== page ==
Why Are Men Expected to Make the First Move?

why are men expected to make the first move

Men are usually handed the responsibility of initiating dates or sexual encounters. Are we ready to move past these stereotypical roles?


Being rejected sucks.

Let me tell you about my first experience with it. Like me, the object of my desire was 13 years old, and he was the hottest thing ever—a geek who loved the natural sciences. He seemed like an awesome match for an Internet-obsessed nerd girl with weird pets. Sadly, he responded to my overture by saying that I could shove one of my pets up my ass. I can laugh about this now, but it sure sucked in my teens, and gave me a complex about asking guys out that lasted through my 20s. Like just about everyone in the world, I know about the pain of rejection.

But I know how the receiving end can get, too. I grew up into a woman who—like many women—routinely manages unwanted advances from men. Some of those advances are not made with good intent, like the guys who shout gross comments at me in the street. Yet at the same time as that kind of deliberately invasive behavior is going on, there are also people of all genders trying to initiate real, mutual romantic relationships—often misstepping even when their partner is receptive, and often experiencing very sad rejections.


Men are usually handed the social responsibility of initiating dates or sexual encounters, while women usually get the social responsibility of appearing attractive and open enough to convince a man to say something. The awesome data-crunching blog for the dating site OKCupid notes that men send nearly four times as many introductory messages as women. Dr. Debby Herbenick, a research scientist at Indiana University and author of Because It Feels Good: A Woman’s Guide to Sexual Pleasure and Satisfaction, told me, “While for male-female interactions it appears that men do much of the initiating, it’s really a certain type of initiating—maybe saying hello first or asking the woman on a date.”

In other words, women often work hard to send approachable signals first, but it’s men who are expected to express overt interest. Herbenick adds, “I think it’s more often when people step out of their gender roles—such as when women don’t just settle for nonverbal initiation but walk up to a man and ask him out—is when things get tricky in many (but fortunately not all) instances.”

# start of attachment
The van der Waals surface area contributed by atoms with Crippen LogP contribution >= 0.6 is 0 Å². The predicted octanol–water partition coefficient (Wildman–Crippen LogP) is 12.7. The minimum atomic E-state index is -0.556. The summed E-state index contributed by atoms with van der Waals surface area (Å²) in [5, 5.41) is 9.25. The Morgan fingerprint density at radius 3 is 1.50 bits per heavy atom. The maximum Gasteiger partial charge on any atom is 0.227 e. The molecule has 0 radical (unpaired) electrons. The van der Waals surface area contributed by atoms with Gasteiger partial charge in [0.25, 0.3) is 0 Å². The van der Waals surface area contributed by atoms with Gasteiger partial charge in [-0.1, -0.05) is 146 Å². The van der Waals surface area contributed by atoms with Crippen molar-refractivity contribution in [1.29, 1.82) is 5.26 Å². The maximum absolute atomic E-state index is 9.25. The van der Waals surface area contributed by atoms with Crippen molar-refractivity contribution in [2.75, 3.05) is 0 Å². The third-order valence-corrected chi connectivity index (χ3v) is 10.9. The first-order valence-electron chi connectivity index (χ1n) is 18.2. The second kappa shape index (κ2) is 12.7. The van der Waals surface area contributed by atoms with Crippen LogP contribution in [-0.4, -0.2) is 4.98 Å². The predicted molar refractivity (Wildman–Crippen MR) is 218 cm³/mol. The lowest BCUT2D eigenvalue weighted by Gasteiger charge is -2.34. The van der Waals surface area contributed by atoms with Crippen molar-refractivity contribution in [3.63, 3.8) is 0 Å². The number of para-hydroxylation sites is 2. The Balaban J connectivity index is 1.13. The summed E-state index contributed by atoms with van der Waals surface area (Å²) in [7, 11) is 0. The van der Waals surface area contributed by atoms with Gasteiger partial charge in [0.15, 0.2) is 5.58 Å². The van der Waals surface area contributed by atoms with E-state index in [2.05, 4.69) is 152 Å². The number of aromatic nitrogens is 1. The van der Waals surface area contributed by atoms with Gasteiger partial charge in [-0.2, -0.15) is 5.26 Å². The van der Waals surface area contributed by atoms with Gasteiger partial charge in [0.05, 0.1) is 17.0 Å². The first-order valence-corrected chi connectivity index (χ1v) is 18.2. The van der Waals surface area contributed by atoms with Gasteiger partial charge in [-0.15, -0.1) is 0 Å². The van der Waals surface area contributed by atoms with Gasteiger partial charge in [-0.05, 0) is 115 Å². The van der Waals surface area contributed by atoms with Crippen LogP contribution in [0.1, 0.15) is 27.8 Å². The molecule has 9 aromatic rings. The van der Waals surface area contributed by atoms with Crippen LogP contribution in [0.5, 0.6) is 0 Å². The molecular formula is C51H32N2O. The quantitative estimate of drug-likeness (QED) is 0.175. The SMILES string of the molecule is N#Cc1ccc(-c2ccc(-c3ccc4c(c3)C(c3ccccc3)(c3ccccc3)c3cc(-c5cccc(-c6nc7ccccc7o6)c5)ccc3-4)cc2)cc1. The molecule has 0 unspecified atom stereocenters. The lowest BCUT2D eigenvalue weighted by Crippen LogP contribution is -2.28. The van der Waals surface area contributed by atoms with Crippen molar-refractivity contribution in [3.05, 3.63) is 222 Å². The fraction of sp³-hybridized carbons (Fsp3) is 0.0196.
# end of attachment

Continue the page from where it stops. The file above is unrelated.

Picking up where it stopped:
In my middle-school case, I don’t think that Natural Sciences Boy rejected me because I was the one to initiate; I think he wouldn’t have been interested no matter what, because that’s the fate of 13-year-old nerd girls. But now that I’ve grown up, I’ve generally found that it’s strange and difficult to be a woman who initiates. Don’t get me wrong—I like it when guys ask me out; I really don’t ever want to be in a position where I’m taking all the sexual initiative—but I often find that I start the conversation, offer my number or ask for his, suggest dinner, suggest that we go home together, etc. And I often find that guys don’t react well.


Part of the problem may be that straightforward women are often seen as “sluts.” In the blunt words of Derek L., cofounder of a San Francisco–based company called Social Savant that claims to help men improve their romantic lives: “I’m not surprised that women don’t make the first move. They have so much to lose. There’s judgment from their girlfriends (‘Oh my God, she’s such a slut to hit on that guy’). And she risks judgment from the guy she approaches (‘Oh my God, she approached me, must be a slut, I’ll just fuck her and dump her’).”

This forms an interesting contrast to what men experience as initiators. I’ve already written about some of the romantic and sexual double binds men deal with as part of a previous AlterNet article. One of the points I made is that usually, when men initiate, they don’t have to fear being seen as “slutty”—but they do have to worry about being seen as “creepy.”